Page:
Friday, May 8, 2009

OnlineSpin: Search Reshaping The Advertising Business

Last week Max wrote "Television Networks Need An Ad Quality Score."

Michael Senno wrote in response, "Great points, Max.

One question, in today's television environment, can networks afford to be choosy about their advertising?

Do they have the market power to reject companies that want to advertise, given they are struggling for those dollars as it is?

Conceptually, I have thought a lot about what you are saying in regards to online, and I think it's part of what online needs to raise the impact of ads and increase the ad dollars spend.

Give users the control over what ads they want to see, and/or make them with a quick click vote on if they liked an ad or not.

It will stimulate creativity and competition among brands, hopefully engage users more, leading to more value for ads and content providers."

Friday, May 8, 2009
Search Reshaping The Advertising Business
By Max Kalehoff

Search advertising comprises roughly half of online advertising, and Google is the world's most profitable and revolutionary media company. Sure, we all know that.

But what's not blatantly acknowledged is how search-engine marketing DNA is expanding to new channels,  heavily influencing the evolution of the entire media landscape.

And that is the theme of an anticipated panel at Search Insider Summit (occurring the day this column publishes). I'm excited to participate in this discussion with:  Matthew Greitzer, vice president of search marketing, Razorfish; Rob Griffin, senior vice president, U.S. director of search & analytics, Media Contacts US; and Gary Milner, global marketing director, Lenovo.

In preparation, I summarized some of the big areas where I see search advertising DNA leaving a broad footprint in the media and advertising business. Here they are:

1. In this down economy, search is leading marketing's overall flight to performance. This was boldly noted in Zenith Optimedia's latest advertising forecast. The firm said Internet advertising, which will account for a 12% share of ad spend in 2009, will be the only medium to see growth this year. That's because of Internet advertising's (mainly search's) accountability and innovation in formats.

2. The prominence of search in a down economy advances the philosophy of goal-based advertising. The idea of defining very specific advertising outcomes and successes, with assigned economic values, and proper conversion tracking, is gaining steam. While search advertising offers perhaps the most complete economic visibility of any advertising investment, it is heightening expectations elsewhere.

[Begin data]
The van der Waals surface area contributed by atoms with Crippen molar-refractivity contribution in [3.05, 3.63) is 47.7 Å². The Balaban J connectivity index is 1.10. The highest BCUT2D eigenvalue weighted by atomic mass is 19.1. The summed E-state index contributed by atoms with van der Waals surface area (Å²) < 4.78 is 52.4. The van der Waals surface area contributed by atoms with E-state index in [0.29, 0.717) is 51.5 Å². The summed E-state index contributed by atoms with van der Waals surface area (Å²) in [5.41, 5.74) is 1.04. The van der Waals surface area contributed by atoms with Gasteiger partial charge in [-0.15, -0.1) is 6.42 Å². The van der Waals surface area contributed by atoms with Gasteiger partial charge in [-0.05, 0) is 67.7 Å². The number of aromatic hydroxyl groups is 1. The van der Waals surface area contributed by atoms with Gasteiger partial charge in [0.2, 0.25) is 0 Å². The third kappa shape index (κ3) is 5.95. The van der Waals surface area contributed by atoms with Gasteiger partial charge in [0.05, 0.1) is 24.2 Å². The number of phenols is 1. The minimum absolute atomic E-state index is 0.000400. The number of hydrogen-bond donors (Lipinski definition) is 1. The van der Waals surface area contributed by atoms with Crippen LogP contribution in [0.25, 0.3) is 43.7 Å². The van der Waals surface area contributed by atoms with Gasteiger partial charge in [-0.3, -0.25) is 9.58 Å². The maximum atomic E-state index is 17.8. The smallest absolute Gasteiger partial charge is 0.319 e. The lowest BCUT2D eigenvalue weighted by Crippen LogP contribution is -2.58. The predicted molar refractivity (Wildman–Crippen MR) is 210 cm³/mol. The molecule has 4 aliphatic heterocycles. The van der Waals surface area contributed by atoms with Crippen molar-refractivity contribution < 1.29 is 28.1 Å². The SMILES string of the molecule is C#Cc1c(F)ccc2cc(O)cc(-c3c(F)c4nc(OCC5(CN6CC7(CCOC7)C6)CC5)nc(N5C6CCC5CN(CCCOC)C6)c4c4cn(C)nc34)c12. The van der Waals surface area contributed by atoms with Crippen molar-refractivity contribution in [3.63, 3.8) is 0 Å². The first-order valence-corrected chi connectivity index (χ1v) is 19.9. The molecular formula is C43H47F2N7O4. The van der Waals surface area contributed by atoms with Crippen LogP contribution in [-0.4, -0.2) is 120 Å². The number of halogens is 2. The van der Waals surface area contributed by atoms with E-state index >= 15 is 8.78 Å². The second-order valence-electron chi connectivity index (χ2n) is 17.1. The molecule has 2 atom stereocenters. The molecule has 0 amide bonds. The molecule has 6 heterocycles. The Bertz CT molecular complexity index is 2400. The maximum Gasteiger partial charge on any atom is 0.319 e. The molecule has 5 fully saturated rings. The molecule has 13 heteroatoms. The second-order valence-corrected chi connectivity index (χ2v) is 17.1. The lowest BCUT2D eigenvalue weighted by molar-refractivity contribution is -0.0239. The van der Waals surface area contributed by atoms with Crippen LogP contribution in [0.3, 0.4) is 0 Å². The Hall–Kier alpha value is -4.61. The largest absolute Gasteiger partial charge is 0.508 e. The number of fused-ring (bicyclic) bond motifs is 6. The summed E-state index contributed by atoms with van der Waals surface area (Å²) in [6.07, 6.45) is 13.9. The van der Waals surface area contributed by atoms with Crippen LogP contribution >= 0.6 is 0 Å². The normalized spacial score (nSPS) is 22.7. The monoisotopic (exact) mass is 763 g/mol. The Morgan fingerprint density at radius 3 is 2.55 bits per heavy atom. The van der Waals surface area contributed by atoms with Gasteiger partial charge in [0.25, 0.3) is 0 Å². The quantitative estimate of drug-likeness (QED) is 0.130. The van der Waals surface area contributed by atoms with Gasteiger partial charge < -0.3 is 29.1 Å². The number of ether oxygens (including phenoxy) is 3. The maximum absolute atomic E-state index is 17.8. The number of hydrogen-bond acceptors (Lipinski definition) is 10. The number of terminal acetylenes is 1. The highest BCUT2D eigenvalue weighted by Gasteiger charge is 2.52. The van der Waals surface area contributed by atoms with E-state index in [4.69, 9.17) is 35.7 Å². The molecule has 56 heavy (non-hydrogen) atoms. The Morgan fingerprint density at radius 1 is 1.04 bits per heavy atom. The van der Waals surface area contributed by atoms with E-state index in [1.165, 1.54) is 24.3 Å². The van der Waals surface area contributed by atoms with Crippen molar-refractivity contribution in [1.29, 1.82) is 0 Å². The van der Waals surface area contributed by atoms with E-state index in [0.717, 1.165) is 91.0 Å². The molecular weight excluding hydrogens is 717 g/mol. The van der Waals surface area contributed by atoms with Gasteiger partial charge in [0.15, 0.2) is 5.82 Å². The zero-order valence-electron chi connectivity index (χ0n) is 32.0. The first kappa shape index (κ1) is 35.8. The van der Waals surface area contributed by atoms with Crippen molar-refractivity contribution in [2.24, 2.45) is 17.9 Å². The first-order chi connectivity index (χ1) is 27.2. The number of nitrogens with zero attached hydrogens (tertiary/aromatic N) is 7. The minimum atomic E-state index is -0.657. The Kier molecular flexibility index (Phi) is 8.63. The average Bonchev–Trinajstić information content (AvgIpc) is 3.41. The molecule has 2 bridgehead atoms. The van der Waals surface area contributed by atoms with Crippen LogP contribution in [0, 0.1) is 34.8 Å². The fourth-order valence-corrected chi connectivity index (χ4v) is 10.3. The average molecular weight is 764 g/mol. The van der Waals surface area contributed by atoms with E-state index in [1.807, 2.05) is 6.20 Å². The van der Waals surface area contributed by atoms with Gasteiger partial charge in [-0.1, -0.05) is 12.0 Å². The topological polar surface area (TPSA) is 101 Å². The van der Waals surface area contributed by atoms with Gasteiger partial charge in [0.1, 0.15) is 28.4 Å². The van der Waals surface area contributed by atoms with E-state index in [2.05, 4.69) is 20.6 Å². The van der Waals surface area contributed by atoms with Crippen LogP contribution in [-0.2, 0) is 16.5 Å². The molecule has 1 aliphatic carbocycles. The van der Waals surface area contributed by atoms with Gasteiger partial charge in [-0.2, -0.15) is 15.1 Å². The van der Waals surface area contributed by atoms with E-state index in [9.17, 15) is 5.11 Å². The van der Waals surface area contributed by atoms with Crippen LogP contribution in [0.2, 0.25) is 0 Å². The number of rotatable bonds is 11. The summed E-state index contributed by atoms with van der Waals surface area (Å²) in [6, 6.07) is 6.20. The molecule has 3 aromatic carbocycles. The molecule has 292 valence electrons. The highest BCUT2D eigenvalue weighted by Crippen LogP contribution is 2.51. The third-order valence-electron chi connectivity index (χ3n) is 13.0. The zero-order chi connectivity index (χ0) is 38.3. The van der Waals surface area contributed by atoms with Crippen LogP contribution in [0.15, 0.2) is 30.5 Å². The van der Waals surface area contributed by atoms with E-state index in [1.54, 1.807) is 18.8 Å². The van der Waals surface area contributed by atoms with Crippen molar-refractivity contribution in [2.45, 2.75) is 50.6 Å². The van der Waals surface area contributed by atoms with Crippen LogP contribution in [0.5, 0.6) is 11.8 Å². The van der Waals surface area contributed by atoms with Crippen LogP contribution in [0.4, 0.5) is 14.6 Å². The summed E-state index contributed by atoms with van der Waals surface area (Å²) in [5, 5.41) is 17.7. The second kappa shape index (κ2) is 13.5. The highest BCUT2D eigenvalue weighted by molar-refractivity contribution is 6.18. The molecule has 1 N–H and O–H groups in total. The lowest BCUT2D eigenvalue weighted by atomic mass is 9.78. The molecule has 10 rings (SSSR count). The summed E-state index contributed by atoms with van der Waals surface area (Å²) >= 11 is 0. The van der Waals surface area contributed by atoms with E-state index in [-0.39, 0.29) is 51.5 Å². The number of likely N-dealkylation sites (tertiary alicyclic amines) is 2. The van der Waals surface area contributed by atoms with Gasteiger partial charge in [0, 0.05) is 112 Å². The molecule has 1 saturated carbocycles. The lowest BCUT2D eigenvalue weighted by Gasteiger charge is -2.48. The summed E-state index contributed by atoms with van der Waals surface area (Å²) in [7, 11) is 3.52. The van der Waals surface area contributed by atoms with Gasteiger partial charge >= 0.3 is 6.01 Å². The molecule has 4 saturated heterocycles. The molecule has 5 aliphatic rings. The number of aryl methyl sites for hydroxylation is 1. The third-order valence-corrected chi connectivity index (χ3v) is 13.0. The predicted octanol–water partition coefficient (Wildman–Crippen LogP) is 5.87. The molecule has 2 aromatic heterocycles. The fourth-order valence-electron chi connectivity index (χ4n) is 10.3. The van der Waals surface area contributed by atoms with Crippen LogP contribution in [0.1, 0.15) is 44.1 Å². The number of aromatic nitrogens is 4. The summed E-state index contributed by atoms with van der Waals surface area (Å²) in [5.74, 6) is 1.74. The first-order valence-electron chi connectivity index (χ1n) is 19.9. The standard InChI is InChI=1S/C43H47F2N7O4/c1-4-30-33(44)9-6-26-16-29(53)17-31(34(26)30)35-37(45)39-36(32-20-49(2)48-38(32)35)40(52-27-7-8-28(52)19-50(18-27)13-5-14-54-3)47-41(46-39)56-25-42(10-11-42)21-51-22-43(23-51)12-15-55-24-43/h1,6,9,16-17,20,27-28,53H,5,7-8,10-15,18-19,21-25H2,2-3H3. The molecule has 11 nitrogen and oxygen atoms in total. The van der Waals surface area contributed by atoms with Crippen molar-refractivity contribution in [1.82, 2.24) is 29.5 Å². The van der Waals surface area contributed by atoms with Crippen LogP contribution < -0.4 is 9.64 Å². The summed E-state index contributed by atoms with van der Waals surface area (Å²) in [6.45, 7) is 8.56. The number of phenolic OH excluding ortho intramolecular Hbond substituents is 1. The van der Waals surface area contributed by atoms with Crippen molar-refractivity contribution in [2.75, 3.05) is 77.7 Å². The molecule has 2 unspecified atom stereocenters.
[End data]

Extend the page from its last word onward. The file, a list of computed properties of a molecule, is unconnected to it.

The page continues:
3. Search is driving expectations of continuous optimization to maximize profitability. It's helping to shift marketing models and media investments from set-launch-and-forget to ongoing cycles of sense-and-respond.

4. Search is driving more sophisticated, dynamic models to understand the contribution and interplay of multiple media channels and investments. Many call this attribution. Search DNA brings more sophisticated analytics that raise the bar.

5. Search is influencing demand for more efficient and transparent marketplaces of media inventory. The notions of "premium inventory" and "scarcity" are dying, while dynamic and auctions are thriving. Search advertising supports the thesis of self-serve advertising platforms, and applies scrutiny to the value of middlemen -- in every medial channel.

6. Search has been extremely successful in creating advertising that first serves the needs of users, while avoiding disruption and annoyance. Publishers and advertisers that deliver advertising which are highly valued and desired by users will become far more competitive.

7. Major traditional media businesses recognize that search advertising is a new revenue opportunity to augment their receding business lines. If you're a newspaper, broadcaster or online publisher, why not resell search advertising? The infrastructure is in place today, and many traditional media companies are experiencing success, especially serving local, small and midsize advertisers.

8. From an R&D perspective, search is heavily influencing the foundation of tomorrow's advertising technology platforms. You can see it among several of the most promising start-ups, as well as within the ivory tower of Google. At our own startup, Clickable, search is our foundation but not our destination.

How do you see search DNA impacting the broader marketing and media landscape?


Max Kalehoff is vice president of marketing for Clickable, a search-marketing solution for small and mid-size businesses. He also writes

Online Spin for Friday, May 8, 2009:

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